to written notice of the charges against me at least ten days before the hearing on whether I should be expelled.
II: The rights of children and youth in care
The National Association of Child Care Workers in South Africa (NACCW) in its capacity as FICE-SA publishes and promotes in that country the UN Convention on the Rights of the Child. At the end of their booklet the following Charter is included:
Children and youth in care have the right to:
1. Know their rights and responsibilities.
2. All the Rights indicated in the United Nations Convention on the Rights of the Child.
3. Developmentally appropriate plan of care which includes a plan for security and life-long relationships and a right to participate and make changes in it.
4. Expect that their plan of care is based on a thorough and competent ecological assessment of their needs and strengths.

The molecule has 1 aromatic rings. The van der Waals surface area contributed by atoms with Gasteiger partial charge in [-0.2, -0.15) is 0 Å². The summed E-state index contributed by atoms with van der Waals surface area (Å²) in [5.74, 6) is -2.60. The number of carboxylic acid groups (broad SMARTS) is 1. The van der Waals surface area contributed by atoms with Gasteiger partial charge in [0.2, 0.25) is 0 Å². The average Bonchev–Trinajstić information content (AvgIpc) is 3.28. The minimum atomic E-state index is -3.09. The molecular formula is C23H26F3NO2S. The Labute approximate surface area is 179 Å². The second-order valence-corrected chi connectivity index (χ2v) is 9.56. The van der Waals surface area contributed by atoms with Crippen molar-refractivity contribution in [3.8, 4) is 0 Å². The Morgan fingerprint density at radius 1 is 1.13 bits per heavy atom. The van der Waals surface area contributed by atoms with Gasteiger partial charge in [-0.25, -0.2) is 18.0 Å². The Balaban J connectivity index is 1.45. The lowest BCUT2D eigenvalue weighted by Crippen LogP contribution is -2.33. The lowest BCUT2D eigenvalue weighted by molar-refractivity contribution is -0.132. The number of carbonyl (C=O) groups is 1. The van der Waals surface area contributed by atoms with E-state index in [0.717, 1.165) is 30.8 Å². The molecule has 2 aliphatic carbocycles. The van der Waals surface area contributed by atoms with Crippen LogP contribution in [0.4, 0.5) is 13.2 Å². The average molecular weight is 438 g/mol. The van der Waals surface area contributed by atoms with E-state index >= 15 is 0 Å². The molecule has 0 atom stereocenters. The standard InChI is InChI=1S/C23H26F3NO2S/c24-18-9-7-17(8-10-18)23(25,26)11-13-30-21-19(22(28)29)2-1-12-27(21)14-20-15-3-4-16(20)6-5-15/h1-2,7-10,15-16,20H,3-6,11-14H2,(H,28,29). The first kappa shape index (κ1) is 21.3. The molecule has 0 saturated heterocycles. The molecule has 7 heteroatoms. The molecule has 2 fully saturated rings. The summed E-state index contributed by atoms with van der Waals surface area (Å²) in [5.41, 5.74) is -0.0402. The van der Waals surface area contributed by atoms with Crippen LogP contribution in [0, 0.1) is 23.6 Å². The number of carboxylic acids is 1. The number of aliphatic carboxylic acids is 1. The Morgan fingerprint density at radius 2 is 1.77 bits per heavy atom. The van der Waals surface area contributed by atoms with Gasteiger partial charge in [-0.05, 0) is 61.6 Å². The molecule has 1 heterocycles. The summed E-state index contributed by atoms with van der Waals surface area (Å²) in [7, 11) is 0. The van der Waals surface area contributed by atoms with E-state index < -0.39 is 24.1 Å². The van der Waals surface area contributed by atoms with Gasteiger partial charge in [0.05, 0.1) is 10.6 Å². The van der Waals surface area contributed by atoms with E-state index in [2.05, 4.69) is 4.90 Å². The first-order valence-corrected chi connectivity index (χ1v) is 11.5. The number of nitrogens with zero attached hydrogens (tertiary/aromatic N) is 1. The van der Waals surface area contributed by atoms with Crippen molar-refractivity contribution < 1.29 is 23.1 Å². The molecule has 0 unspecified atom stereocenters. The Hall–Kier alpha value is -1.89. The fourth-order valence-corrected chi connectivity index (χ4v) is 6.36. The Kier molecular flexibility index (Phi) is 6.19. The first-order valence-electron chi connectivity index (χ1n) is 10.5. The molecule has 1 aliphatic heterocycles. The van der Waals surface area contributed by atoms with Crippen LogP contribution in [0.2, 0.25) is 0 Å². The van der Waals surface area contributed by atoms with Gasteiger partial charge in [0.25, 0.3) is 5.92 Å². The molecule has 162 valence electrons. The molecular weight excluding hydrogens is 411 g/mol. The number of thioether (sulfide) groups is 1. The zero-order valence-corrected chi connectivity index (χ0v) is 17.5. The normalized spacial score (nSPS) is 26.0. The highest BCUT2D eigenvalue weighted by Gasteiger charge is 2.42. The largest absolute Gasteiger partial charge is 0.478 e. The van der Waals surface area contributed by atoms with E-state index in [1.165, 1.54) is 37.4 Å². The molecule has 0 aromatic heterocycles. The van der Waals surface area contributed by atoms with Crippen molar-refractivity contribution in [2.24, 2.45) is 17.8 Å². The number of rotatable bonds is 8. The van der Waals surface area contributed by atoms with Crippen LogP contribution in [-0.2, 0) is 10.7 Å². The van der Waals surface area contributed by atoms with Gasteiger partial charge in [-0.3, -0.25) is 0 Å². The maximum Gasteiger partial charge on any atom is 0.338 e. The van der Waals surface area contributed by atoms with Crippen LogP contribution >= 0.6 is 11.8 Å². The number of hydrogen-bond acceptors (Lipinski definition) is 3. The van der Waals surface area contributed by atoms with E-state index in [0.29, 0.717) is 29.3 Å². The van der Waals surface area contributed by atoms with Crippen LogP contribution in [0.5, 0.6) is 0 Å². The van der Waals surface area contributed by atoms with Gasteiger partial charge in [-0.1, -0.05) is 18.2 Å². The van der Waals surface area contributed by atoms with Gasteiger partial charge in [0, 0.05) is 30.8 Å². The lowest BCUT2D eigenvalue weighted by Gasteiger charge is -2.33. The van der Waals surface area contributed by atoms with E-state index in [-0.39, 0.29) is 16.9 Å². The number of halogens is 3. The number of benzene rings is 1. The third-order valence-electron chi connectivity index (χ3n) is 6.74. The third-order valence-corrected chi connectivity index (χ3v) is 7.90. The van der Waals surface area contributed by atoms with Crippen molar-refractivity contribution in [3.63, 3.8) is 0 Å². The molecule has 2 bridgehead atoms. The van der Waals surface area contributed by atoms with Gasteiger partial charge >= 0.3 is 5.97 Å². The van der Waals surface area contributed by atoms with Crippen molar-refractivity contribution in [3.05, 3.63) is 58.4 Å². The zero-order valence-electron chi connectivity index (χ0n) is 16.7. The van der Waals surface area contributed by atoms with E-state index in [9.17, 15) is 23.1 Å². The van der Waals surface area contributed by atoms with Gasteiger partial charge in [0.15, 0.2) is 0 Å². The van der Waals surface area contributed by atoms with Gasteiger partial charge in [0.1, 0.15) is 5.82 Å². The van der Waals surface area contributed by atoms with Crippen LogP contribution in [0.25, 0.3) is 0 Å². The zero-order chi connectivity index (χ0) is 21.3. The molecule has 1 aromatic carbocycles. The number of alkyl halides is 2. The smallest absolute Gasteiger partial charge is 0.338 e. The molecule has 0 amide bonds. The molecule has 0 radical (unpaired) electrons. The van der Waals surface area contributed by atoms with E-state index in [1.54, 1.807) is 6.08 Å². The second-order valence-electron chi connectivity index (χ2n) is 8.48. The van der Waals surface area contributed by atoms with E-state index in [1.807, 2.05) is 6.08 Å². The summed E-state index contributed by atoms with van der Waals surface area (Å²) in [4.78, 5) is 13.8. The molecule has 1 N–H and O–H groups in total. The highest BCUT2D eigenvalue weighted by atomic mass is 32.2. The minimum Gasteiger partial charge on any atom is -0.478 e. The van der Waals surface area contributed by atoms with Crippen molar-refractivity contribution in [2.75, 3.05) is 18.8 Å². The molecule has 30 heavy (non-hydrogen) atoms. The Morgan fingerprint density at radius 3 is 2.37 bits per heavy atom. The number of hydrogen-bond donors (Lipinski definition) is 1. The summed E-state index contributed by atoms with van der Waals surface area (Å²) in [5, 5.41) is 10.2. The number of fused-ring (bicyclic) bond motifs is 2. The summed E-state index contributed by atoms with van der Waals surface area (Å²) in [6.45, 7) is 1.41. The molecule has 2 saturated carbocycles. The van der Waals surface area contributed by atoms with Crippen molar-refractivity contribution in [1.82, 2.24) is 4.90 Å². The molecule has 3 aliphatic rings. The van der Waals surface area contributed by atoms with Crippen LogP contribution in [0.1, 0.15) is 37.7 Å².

5. A regular review of the plan of placement and care and a right to participate and make changes in it.
6. Care and intervention which respects their cultural differences and which affords them the opportunity to learn about and maintain their cultural heritage.
7. Care and intervention which respects their religious differences and which affords them the opportunity to worship and receive religious instruction.
8. Care and intervention which respects their individual differences.
9. Regular contact with their parents, family and friends unless a legal order or written report indicates otherwise. They have a right to say if they are frightened or unhappy about seeing parents, or any other person and cannot be made to see anyone if they do not want to.
10. Live with their biological family and under circumstances where this is not possible, a right to appropriately participate in the choice of an alternative.